No one wants to see a friend suffer. When you have a loved one who is challenged by body dysmorphic disorder, you may feel helpless watching him or her struggle to overcome damaging thoughts and have trouble managing daily life.
Body dysmorphia is a mental health disorder where an individual who is affected focuses on a perceived flaw in appearance. These supposed flaws cause severe stress and anxiety to the point that living a normal life becomes unbearable. Seeing a friend suffer from body dysmorphia is not easy.
Knowing your role
The first thing to note is that healing or “fixing” body dysmorphia is not up to you. While you can surely offer support, know that recovery is not in your control, nor should you feel guilty if your friend experiences setbacks in treatment.
While your role is limited, you still have the power to make a difference. Having social support is a protective factor against negative outcomes, so the best thing you can do is be a friend and follow these tips for how to help someone with body dysmorphia.
Know the signs and symptoms
One of the first tools you can equip yourself with is knowledge. When you understand the signs and symptoms of the disorder, you can both understand your friend’s struggles in day-to-day living, and keep an eye out for a worsening condition.
Read up on the Mayo Clinic’s signs and symptoms. Having an understanding of body dysmorphia can clue you in to when behaviors are abnormal versus pathological. You can help your friend break these patterns only when you’re aware of them.
Ask about treatment
Asking a stranger about mental health treatment would seem intrusive, but asking your close friend how recovery is going is a positive way you can support his or her journey. Being interested in treatment shows that you affirm their choice to seek help and that you are a safe space to unload.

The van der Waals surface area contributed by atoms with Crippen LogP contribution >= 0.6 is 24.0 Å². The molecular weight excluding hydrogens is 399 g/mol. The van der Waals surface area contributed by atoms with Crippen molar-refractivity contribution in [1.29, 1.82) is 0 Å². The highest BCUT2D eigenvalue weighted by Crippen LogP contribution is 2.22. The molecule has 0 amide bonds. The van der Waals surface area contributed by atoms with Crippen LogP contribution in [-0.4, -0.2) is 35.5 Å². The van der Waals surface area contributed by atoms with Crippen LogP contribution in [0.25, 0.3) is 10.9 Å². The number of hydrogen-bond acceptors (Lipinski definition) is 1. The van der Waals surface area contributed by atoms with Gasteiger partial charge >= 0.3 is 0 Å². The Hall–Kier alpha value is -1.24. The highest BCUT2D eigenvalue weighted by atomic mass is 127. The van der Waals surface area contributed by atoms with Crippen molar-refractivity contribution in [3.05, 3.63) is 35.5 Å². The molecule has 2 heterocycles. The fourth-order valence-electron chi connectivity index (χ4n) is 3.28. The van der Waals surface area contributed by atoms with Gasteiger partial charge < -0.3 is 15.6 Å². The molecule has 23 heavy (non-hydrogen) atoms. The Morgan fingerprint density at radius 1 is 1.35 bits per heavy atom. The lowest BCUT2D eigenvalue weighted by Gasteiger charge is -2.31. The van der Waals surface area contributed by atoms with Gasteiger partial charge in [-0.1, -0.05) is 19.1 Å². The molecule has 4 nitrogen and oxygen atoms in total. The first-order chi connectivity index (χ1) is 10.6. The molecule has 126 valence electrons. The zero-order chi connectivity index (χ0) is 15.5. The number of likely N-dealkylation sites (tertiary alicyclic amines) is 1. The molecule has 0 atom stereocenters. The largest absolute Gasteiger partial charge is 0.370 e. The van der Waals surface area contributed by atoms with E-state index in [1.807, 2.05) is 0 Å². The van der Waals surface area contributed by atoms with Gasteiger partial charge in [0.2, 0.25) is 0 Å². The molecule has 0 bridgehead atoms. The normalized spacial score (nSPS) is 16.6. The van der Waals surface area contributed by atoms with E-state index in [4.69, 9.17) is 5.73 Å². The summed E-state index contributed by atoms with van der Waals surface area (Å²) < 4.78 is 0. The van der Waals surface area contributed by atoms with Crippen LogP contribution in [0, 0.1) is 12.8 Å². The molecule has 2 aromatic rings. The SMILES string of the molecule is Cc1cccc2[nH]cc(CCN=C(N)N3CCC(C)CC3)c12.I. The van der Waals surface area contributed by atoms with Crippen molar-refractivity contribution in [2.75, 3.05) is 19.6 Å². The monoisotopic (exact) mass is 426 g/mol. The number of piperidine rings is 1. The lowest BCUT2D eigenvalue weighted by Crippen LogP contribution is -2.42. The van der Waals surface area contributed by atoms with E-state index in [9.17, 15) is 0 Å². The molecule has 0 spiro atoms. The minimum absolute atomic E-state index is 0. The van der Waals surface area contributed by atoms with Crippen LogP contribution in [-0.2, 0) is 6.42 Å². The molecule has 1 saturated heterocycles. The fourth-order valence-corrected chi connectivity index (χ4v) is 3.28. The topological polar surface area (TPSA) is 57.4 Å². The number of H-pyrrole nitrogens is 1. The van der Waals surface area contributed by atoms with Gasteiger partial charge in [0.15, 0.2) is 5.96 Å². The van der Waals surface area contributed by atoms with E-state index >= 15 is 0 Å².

Allow your friend the space to choose whether to disclose that information or keep it private. Don’t press if your friend is hesitant to share, but reassure him or her that you will be willing to listen later, too.
Just keep in mind, it can be tempting to try to offer therapeutic conversations, but your role as a friend is limited. Don’t offer advice (it may conflict with professional and evidence-based treatment). It’s OK to say you don’t have answers, either.
Offer compliments about personality rather than appearance
Because body dysmorphia is characterized by a keen focus on a specific area of the body, it seems like it would be a no-brainer to offer compliments about that perceived flaw. While compliments about appearance have their place, someone in recovery for body dysmorphia needs something else.
Instead, offer compliments about your friend’s personality, interests and talents. Even affirmations about a physical trait add value to someone’s appearance, and when that value placed on looks is already distorted, it can instigate an emotional reaction.
If you’ve done this in the past, don’t fret. The important thing is that both you and your friend refocus on interior qualities in the future.
Find some ways to set aside unrealistic and tiresome standards you may have for yourself. Forgo makeup for a week, spend less time comparing yourself on social media or limit your time getting ready to 20 minutes a day.
Encourage professional help
As a friend, the words you say matter. Your trust and confidence have been earned, and can be a valuable asset to your friend. Using the leverage you have, it can be critical to encourage getting professional services, whether they be inpatient treatment or therapy.
There’s no doubt your friend will have ups and downs in treatment. You can be by their side offering hopeful sentiments and emotional support when the hard work of recovery feels like it’s too much. Offer reassurance, drive your friend to treatment or pick up a movie for some fun bonding afterwards.
Being a good friend
Using the tips above, you can learn how to help someone with body dysmorphia in no time. Following these suggestions and offering your unwavering companionship are all you need to make a significant impact on your friend’s self-image and mental health.
If you need help supporting your friend in this difficult time, Tapestry can help. Tapestry is an Asheville mental health and eating disorder treatment center committed to treating individuals with dignity and compassion as they find healing. Call 828-490-4032 today to get you or your friend the best services available.